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Research Guides

Systematic Literature Reviews

This guide provides tips and strategies for conducting a systematic literature review.

Search Parameters

At the beginning of the process, you will want to do some initial searching to get a feel for what has been published. This may help you to determine some general criteria for publications. Examples of questions to ask are ...

  • In addition to peer-reviewed journal articles, will you include other types of sources (such as conference papers, books, theses, reports, etc.)?
    • Note: The same study may appear in different types of sources.
  • Will you only search for publications that fall within a certain timeframe?
  • Will you limit to publications in certain languages?

For all of these, you should be prepared to provide reasons for your decisions in the Methods section of your paper.

Choosing Databases

Note: When doing a systematic review, you should search specific databases. You should not include Discovery, which is the main search box on the library's homepage.

The following are examples of databases that you may find useful:

  • Scopus (multidisciplinary, good for almost any systematic review)
  • Dissertations & Theses Global
  • Academic Search Complete (multidisciplinary, though les comprehensive than Scopus)
  • CAB Abstracts (agriculture, environment)
  • EconLit
  • ERIC (education)
  • PsycINFO
  • PubMed

Be sure to meet with a librarian to discuss databases that might be most useful and how best to search them!

Search Tips

An important part of a systematic review is letting readers know exactly when and how you did your search.

Boolean Operators

Understanding how to use Boolean operators (AND, OR, and NOT) can help you get a much better set of results.

dog AND cat:    The search has to find both search terms

dog OR cat:      The search has to find at least one of the search terms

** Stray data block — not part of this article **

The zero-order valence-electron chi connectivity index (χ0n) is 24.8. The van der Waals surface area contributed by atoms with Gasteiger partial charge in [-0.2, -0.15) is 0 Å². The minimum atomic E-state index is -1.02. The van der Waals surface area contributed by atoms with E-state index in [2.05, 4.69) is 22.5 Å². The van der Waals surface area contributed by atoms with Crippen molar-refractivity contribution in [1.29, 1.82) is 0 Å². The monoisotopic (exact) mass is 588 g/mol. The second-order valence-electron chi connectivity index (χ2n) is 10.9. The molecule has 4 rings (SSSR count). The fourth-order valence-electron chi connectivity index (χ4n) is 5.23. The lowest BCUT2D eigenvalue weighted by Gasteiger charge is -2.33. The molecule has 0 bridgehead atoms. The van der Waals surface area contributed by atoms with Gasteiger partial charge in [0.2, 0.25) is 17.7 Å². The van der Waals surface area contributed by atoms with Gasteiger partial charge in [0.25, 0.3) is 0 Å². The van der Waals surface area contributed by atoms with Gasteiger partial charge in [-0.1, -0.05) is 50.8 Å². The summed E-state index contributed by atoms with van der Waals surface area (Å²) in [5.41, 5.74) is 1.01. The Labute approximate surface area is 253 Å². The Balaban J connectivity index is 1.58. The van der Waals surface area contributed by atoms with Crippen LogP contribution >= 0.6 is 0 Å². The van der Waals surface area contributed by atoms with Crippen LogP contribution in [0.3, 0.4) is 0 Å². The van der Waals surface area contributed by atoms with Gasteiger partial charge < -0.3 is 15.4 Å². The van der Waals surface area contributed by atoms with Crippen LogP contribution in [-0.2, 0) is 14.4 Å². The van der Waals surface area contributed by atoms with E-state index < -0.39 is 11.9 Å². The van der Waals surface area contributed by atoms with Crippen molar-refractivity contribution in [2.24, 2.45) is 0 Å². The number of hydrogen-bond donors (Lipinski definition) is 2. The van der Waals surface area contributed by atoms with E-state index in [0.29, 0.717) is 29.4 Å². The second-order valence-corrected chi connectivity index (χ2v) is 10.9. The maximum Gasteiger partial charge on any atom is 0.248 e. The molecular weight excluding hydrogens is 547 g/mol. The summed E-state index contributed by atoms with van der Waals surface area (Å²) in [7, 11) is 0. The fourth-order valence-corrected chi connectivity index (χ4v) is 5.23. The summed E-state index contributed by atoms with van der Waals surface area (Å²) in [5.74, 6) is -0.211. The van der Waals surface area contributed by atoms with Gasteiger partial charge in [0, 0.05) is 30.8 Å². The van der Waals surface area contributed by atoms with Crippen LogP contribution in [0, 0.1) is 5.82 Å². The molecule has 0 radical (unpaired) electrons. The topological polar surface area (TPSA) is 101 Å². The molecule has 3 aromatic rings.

dog NOT cat:    A record has to contain "dog" but must not contain "cat" [Use very sparingly since relevant results may be excluded]

The asterisk is the most common truncation symbol. It tells the database to find any word beginning with the letters before the asterisk.

environment*     Looks for the terms environment, environments, environmental, etc.

Searching by phrase

Place phrases in quotation marks. (In Scopus, this is considered a loose phrase. Use {phrase} for an exact phrase in Scopus)

"pet therapy"     Searches these words as a phrase


Use parentheses to group search terms together. The following search string requires that the word "nutrition" appear in the record, but only one of the terms "dogs" or "cats" has to appear.

(dogs OR cats) AND nutrition

Subject Headings

Understand the subject headings (special indexing terms) used by each database. Search terminology that is effective in one database may not be effective in another.

Understanding What Is Being Searched

Unlike searching Google or Google Scholar, when searching most library databases, you are searching not the full-text of a publication, but the following meta-data about the publication:

  • Title
  • Abstract
  • Author-provided keywords
  • Subject headings (special indexing terms) assigned to the publication by the database provider

In EBSCO databases, by default you are also searching the author names, journal names, and affiliation.